Writing in the journal Science, Professor Derby of The School of Materials, looks at how the concept of using printer technology to build structures in which to grow cells, is helping to regenerate tissue.
Medical research Nov 15, 2012 | 5 / 5 (2) | 0 |
(Medical Xpress)—Stroll through the Harvard Museum of Natural History and gaze up at the whale skeleton looming overhead. Look down at the furry foxes curled up inside their glass display cases. Don't forget ...
Medical research Mar 14, 2013 | 5 / 5 (2) | 0 |
Think new discoveries are the bee's knees? This one is even better—this research out of Rhode Island Hospital is the mice's knees. Researchers have found that adding lubricin, a protein that our bodies naturally produce, ...
Arthritis & Rheumatism Mar 25, 2013 | 5 / 5 (2) | 1 |
(Medical Xpress)—Scientists at the University of Liverpool have found that a drug treatment administered at the earliest signs of a rare genetic disease could prevent the condition from developing in later ...
Arthritis & Rheumatism Apr 04, 2013 | 5 / 5 (2) | 0 |
More than one million people in the Netherlands suffer from painful joints. This is due to the wear and tear of cartilage caused by trauma, aging or diseases such as osteoarthritis. Cartilage is the tissue ...
Medical research Apr 09, 2013 | 5 / 5 (2) | 0
Researchers at Micro Orthopaedics, Zhongnan Hospital of Wuhan University, led by Dr. Ai-xi Yu, have suggested that articular cartilage defects can be repaired by a novel thermo-sensitive injectable hydrogel engineered with ...
Arthritis & Rheumatism Apr 23, 2013 | 5 / 5 (2) | 0
A new method is set to help doctors diagnose osteoarthritis at such an early stage that it will be possible to delay the progression of the disease by many years, or maybe even stop it entirely.
Arthritis & Rheumatism Sep 12, 2011 | 5 / 5 (1) | 0
A lab discovery is a step toward implantable replacement cartilage, holding promise for knees, shoulders, ears and noses damaged by osteoarthritis, sports injuries and accidents.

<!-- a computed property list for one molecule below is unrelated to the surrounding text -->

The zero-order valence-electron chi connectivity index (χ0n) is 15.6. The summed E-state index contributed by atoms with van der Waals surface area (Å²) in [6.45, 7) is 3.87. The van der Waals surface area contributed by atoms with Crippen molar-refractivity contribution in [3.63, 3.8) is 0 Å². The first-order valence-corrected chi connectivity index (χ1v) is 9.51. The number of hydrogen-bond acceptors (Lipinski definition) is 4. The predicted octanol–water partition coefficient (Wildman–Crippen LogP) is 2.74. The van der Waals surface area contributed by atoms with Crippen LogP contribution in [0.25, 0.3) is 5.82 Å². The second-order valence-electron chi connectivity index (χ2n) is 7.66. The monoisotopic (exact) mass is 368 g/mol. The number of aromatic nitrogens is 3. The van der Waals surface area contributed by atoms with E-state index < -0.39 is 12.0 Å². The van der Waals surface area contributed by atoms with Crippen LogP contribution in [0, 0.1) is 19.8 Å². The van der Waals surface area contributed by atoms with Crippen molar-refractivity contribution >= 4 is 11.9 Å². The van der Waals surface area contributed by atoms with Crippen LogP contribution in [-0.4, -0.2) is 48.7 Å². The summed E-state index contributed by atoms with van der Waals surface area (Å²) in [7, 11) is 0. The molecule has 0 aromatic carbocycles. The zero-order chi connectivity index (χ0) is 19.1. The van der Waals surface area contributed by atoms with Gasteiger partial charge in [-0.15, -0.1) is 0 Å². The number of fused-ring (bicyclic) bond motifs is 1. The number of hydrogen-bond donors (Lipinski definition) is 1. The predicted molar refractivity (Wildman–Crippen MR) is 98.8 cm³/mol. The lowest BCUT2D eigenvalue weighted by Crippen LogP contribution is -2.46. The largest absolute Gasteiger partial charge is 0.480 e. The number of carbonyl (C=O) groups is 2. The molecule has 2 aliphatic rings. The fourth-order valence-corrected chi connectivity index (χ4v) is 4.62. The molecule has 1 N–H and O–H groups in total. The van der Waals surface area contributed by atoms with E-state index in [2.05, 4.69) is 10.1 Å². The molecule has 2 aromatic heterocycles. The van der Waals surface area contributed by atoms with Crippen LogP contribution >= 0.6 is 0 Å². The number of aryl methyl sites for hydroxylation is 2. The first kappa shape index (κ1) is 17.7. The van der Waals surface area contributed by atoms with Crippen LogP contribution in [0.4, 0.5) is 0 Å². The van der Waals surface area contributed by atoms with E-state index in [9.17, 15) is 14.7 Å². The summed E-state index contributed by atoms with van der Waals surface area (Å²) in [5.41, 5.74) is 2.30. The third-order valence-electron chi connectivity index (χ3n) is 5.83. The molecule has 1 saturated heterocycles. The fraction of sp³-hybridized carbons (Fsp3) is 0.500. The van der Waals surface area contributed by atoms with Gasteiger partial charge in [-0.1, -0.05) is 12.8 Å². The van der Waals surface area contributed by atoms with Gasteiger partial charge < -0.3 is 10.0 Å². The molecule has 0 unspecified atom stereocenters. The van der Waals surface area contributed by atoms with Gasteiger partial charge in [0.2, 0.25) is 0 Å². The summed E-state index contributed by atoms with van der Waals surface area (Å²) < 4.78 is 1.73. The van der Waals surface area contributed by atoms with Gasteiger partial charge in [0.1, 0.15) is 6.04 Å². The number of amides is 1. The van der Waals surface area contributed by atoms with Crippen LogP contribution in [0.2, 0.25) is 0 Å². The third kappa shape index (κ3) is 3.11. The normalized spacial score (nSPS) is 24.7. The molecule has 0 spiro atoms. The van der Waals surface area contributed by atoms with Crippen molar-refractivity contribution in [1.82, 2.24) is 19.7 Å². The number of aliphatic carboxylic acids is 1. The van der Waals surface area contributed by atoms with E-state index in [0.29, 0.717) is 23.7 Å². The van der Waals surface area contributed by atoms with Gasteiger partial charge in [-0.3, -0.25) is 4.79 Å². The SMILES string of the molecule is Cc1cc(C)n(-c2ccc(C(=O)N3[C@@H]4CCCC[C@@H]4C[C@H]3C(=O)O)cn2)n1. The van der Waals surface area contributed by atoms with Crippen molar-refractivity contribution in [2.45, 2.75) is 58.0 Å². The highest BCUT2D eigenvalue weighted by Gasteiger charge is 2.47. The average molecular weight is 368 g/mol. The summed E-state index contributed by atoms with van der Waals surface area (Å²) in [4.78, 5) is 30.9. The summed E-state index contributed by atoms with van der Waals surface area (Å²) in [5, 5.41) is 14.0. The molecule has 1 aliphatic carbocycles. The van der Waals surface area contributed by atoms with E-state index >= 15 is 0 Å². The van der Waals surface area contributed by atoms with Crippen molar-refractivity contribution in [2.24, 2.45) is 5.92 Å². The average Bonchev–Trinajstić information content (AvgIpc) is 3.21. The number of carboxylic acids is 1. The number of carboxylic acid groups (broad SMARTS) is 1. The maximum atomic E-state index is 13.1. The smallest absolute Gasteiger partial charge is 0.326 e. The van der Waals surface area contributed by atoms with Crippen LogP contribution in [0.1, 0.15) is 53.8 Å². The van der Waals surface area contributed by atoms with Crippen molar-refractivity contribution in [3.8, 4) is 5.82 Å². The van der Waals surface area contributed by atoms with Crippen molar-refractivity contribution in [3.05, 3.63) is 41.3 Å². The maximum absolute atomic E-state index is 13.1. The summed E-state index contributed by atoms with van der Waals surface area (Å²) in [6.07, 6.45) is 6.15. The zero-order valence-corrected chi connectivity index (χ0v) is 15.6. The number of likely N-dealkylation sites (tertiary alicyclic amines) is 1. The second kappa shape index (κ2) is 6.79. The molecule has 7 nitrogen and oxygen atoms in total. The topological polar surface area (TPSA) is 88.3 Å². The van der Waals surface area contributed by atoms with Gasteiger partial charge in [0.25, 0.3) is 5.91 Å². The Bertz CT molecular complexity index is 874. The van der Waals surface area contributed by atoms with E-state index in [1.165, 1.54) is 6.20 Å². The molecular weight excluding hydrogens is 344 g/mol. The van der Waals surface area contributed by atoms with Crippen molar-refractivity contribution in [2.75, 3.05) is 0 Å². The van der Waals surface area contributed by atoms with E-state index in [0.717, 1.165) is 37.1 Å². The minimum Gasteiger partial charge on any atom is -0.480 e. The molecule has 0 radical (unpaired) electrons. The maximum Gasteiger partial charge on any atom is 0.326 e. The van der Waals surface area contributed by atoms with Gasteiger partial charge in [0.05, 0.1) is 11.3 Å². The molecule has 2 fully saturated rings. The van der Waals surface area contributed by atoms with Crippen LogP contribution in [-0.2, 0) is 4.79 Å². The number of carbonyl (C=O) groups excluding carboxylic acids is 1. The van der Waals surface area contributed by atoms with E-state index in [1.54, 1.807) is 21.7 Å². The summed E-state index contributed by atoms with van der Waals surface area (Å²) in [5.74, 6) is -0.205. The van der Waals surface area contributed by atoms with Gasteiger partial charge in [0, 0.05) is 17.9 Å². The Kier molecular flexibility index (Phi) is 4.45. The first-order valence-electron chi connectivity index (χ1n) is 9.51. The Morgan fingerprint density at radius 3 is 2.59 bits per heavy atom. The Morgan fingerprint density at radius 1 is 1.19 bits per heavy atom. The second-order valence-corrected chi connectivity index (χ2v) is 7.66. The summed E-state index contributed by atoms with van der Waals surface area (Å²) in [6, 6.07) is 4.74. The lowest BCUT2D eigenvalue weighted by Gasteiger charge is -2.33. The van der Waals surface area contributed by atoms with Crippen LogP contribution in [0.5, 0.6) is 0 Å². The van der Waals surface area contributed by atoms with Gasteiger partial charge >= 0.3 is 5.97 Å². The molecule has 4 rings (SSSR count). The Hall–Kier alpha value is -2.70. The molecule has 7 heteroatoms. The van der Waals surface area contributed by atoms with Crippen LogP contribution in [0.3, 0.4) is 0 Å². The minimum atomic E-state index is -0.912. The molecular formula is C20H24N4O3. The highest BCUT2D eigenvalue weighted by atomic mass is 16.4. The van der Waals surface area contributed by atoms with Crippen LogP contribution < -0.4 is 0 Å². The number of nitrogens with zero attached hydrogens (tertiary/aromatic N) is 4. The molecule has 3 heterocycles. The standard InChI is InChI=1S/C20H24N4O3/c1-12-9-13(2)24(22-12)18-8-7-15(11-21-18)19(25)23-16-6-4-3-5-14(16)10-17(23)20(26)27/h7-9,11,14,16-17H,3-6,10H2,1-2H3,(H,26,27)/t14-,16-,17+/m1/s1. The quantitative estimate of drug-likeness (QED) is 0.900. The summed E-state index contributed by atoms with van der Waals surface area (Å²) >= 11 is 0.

Medical research Dec 02, 2011 | 5 / 5 (1) | 0
Henry Ford Hospital researchers have identified for the first time two molecules that hold promise as a biomarker for measuring cartilage damage associated with osteoarthritis.
Arthritis & Rheumatism Feb 05, 2012 | 5 / 5 (1) | 0 |
Scientists at the University of Liverpool, working with international partners, have shown a rare genetic disease, that causes crippling osteoarthritis in the spine and major joints, is far more prevalent worldwide than previously ...
Arthritis & Rheumatism Feb 13, 2012 | 5 / 5 (1) | 0
A person has a tumor removed from her femur. A soldier is struck by an improvised explosive device and loses a portion of his tibia. A child undergoes chemotherapy for osteosarcoma but part of the bone dies as a result.
Medical research Feb 14, 2012 | 5 / 5 (1) | 0
(HealthDay) -- For patients with squamous cell laryngeal cancer, regional control rates are improved with accelerated radiotherapy (AR) plus carbogen inhalation and nicotinamide (ARCON) treatment compared ...
Cancer Apr 18, 2012 | 5 / 5 (1) | 0
Biomedical engineering researchers say better implantable sensors and cartilage-growing techniques are making engineered cartilage a clinical reality for patients suffering from joint damage.
Surgery Jul 02, 2012 | 5 / 5 (1) | 1
Johns Hopkins tissue engineers have used tiny, artificial fiber scaffolds thousands of times smaller than a human hair to help coax stem cells into developing into cartilage, the shock-absorbing lining of elbows and knees ...
Medical research Jul 17, 2012 | 5 / 5 (1) | 0 |
The patients have single short fingers (metacarpals) and toes (metatarsals) and can be restricted in growth due to a shortened skeleton. This hereditary disease is called brachydactyly type E (Greek for short ...
Genetics Nov 05, 2012 | 5 / 5 (1) | 0 |